King Lear

Background and Introduction

BACKGROUND In Shakespeare’s day there was neither television nor radio, neither dictionaries nor history books as we know them, not even newspapers or magazines.  Formal schooling took place in Latin and covered classical texts from ancient Greece and Rome.  University schooling generally prepared students for a career in the church or the court.  Less than […]

Sidney’s Arcadia

Sir Philip Sidney Sir Philip Sidney (1554-1586) was a courtier, soldier, and poet, who, with the likes of Sir Walter Raleigh and Thomas Wyatt, were the English examples of the Renaissance man.  Also like Raleigh and Wyatt, he ran afoul of the reigning monarch, and was dispatched to the Netherlands to fight rather than sail […]

Edmund Spenser

Edmund Spenser Edmund Spenser (c. 1552-1599) can be rightfully considered England’s finest poet of the sixteenth century. (Shakespeare and Donne, his rivals for such a credit, lived and wrote into the seventeenth century and in a sense belong more properly to the later age, although Shakespeare wrote most if not all of his standalone poetry […]

Holinshed Chronicles

Raphael Holinshed (died c. 1580) is one of the mysterious souls from the English Renaissance who left a lasting mark but almost no other trace of himself.  He published in 1577 the Chronicles of England, Scotland, and Ireland, a massive compilation of history and myth that served among other purposes to furnish Shakespeare with whatever […]

Geoffrey of Monmouth

Geoffrey of Monmouth Geoffrey of Monmouth (c. 1100—c. 1155), an English bishop and scholar, wrote what he called a translation of an ancient history of English kings which told largely legendary stories of English kings from the original Brutus, held to be a descendant of the Greek founder of Rome, Aeneas, through the seventh century […]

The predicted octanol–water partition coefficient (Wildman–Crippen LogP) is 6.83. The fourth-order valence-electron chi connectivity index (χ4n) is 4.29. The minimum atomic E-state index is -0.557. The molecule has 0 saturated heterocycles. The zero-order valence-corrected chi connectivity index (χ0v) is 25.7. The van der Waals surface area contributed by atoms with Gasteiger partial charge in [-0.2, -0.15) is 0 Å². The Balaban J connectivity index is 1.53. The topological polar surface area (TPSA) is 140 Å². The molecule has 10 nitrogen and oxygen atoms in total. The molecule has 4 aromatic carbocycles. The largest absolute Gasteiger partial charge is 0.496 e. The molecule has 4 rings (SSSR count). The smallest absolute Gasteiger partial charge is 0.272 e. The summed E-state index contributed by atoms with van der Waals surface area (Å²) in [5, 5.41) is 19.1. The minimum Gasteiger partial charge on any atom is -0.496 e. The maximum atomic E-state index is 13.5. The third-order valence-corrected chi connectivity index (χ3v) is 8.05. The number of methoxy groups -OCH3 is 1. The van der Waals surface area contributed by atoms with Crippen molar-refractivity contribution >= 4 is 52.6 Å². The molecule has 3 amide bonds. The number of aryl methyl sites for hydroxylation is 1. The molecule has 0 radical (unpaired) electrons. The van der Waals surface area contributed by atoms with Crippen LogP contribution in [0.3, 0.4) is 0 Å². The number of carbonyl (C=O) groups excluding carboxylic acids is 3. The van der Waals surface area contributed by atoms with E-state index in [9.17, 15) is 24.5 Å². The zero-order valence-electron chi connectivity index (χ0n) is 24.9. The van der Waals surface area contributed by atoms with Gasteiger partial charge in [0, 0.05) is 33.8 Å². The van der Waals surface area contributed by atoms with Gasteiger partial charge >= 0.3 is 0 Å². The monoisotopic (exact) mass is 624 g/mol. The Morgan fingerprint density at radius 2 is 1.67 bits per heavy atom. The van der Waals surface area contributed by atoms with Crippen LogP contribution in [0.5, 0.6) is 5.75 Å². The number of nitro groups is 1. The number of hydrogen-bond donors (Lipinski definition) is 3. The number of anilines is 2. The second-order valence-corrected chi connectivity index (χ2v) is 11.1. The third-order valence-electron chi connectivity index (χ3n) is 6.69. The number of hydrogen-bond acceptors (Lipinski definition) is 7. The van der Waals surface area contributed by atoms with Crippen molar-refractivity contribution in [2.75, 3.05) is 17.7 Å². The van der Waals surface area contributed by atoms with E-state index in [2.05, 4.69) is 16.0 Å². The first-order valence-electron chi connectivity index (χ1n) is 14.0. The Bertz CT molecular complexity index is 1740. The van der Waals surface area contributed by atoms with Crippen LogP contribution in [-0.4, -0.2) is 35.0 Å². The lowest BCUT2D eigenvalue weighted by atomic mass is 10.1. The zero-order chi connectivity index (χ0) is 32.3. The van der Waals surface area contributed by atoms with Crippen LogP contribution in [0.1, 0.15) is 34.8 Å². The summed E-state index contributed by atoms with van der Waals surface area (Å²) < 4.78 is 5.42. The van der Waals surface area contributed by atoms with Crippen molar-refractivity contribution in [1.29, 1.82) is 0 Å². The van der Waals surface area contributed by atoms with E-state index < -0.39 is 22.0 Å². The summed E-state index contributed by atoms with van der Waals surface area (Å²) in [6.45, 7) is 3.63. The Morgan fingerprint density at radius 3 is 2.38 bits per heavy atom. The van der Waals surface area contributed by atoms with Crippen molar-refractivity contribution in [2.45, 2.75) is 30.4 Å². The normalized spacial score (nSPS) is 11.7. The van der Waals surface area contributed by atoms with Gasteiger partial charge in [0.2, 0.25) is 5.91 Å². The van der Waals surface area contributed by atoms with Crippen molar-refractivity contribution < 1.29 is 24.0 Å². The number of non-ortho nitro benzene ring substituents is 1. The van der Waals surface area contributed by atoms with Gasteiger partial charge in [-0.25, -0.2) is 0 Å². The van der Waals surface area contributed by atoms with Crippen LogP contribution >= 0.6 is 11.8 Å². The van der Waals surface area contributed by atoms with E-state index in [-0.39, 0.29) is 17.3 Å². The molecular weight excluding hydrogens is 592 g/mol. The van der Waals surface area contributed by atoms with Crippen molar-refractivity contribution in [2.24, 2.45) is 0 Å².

Shakespeare borrowed plots and ideas from other material for the bulk of his writing.  His two long poems tell old tales, and only four of the commonly recognized 38 plays have no known single-organizing precedent (Love’s Labor Lost, Midsummer Night’s Dream, A Winter’s Tale, Tempest).  Such a practice was commonplace in the English Renaissance, whose […]

Full Text Scene Link Directory

This full text version of King Lear is divided into 40 short scenes or scene segments. Each segment includes the corresponding clip from the Ian McKellen film. Any scene or segment may be linked from the table below. Segment Description Notation How this edition of King Lear represents annotations, stage directions, etc. Roles List of […]

Act IV Scene 3

Kent encounters the knight or gentleman to whom he entrusted messages in Act III, who discloses that the King of France has returned to France to cure some imperfection in the state, leaving his army in the hands of the Marshal of France (about whom we never hear again). He also confirms that Cordelia had […]

Organization and Notation

Organization This web edition of King Lear uses primarily the Folio (F) text of 1623 as a basis, but it adds several longer passages and one entire scene from the Quarto (Q) text of 1608. It also adds or substitutes several individual words or phrases from the Q text. It is thus a conflated text. […]

Persons of the Play

King Lear Goneril His eldest daughter Regan His middle daughter Cordelia His youngest daughter Albany, Duke of Goneril’s husband Cornwall, Duke of Regan’s husband Gloucester, Duke of (pronounced “Gloster”) Edgar His legitimate son Edmund His bastard son (later called “Gloucester” himself after he usurps his father’s title) Kent King Lear’s loyal earl Duke of Burgundy […]